A Letter to In-N-Out

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Jason Pfeifle

Dear Keith Brazeau,

We are heartened and encouraged by In-N-Out Burger’s recent statement to the OC Register that the company is “committed to beef not raised with antibiotics important to human medicine,” and has asked its suppliers to accelerate “progress toward establishing antibiotic alternatives.”  This statement appears to be significantly stronger than the earlier statement made in correspondence with our organizations, a statement saying that the company simply supports Federal Drug Administration (FDA) guidance on livestock antibiotics use. As we’ve indicated in correspondence with In-N-Out Burger, FDA guidance is a flawed policy that continues to allow the daily, routine use of antibiotics on animals to prevent disease likely to occur in crowded, unsanitary living conditions.

Your customers care deeply about addressing antibiotic overuse on livestock. In order for your customers and the public at large to have confidence that the company has a strong antibiotics policy, we urge the company to take the following next steps:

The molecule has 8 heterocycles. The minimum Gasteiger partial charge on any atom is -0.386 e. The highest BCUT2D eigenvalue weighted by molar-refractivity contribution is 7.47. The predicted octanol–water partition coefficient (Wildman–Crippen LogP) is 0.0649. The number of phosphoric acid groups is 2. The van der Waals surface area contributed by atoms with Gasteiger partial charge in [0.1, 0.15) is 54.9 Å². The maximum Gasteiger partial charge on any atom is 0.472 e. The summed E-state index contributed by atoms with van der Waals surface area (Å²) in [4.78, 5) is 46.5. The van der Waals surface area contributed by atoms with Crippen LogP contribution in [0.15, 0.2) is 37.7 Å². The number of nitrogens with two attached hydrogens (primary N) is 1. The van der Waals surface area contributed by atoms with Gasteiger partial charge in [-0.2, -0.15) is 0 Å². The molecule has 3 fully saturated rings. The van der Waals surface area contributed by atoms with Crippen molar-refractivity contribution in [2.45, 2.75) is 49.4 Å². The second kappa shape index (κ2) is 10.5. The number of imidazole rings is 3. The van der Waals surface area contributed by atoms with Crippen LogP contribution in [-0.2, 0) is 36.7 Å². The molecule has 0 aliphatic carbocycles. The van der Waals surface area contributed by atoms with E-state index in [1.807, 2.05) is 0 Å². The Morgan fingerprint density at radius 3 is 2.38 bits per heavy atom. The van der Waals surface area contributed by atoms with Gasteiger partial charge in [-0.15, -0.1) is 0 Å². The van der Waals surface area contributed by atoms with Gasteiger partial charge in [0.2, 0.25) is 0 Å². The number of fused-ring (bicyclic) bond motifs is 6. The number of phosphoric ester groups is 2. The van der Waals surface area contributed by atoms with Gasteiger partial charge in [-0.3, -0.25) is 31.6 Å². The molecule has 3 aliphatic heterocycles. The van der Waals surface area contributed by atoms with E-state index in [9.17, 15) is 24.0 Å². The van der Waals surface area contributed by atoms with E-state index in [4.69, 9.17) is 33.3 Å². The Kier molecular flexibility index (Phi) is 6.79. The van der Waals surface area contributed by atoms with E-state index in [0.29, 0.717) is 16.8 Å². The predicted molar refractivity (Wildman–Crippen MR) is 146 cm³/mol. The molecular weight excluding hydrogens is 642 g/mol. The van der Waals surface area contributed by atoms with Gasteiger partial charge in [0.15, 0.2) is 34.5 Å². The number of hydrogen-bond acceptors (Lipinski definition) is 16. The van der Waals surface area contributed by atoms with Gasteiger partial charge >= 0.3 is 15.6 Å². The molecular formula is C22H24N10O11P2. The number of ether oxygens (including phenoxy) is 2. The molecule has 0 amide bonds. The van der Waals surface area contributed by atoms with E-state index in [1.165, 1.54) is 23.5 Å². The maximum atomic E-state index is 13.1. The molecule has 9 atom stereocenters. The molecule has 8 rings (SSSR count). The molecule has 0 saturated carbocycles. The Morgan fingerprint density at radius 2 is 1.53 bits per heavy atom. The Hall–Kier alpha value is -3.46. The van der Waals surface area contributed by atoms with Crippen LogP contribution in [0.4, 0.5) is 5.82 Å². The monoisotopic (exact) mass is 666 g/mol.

1. Publish the company’s antibiotics policy on its website, including a detailed description of the alternatives to regular antibiotic use that the company will urge its suppliers to use.
  2. Define a clear, concrete timeline for phasing out the routine use of antibiotics across all of the company’s meat supply chains.
  3. Act now to end the use of medically-important antibiotics in the production of beef sold in your company’s restaurants except as necessary to treat animals diagnosed with an illness.
  4. Adopt a third-party audit program of your company’s antibiotics policy and publicly benchmark results that show progress in meeting the goals described above.

We reiterate that livestock producers should be allowed to administer antibiotics to treat sick animals and that these animals should not be excluded from your supply chain.

We also want to stress that offering a sustainable, grass-fed beef option is one way the company could quickly respond to customer demand for beef raised without routine antibiotics and other drugs.

Please let us know by Monday of your plans so we can inform our supporters and your customers of the company’s antibiotics policy and action the company is taking to address antibiotic overuse in its meat supply chain.


Jason Pfeifle, Public Health Advocate, CALPIRG Education Fund
Kari Hamerschlag, Senior Program Manager, Friends of the Earth
Rebecca Spector, West Coast Director, Center for Food Safety
Elisa Odabashian, Director of West Coast Office, Consumers Union
Vani Hari, Author and Activist, www.FoodBabe.com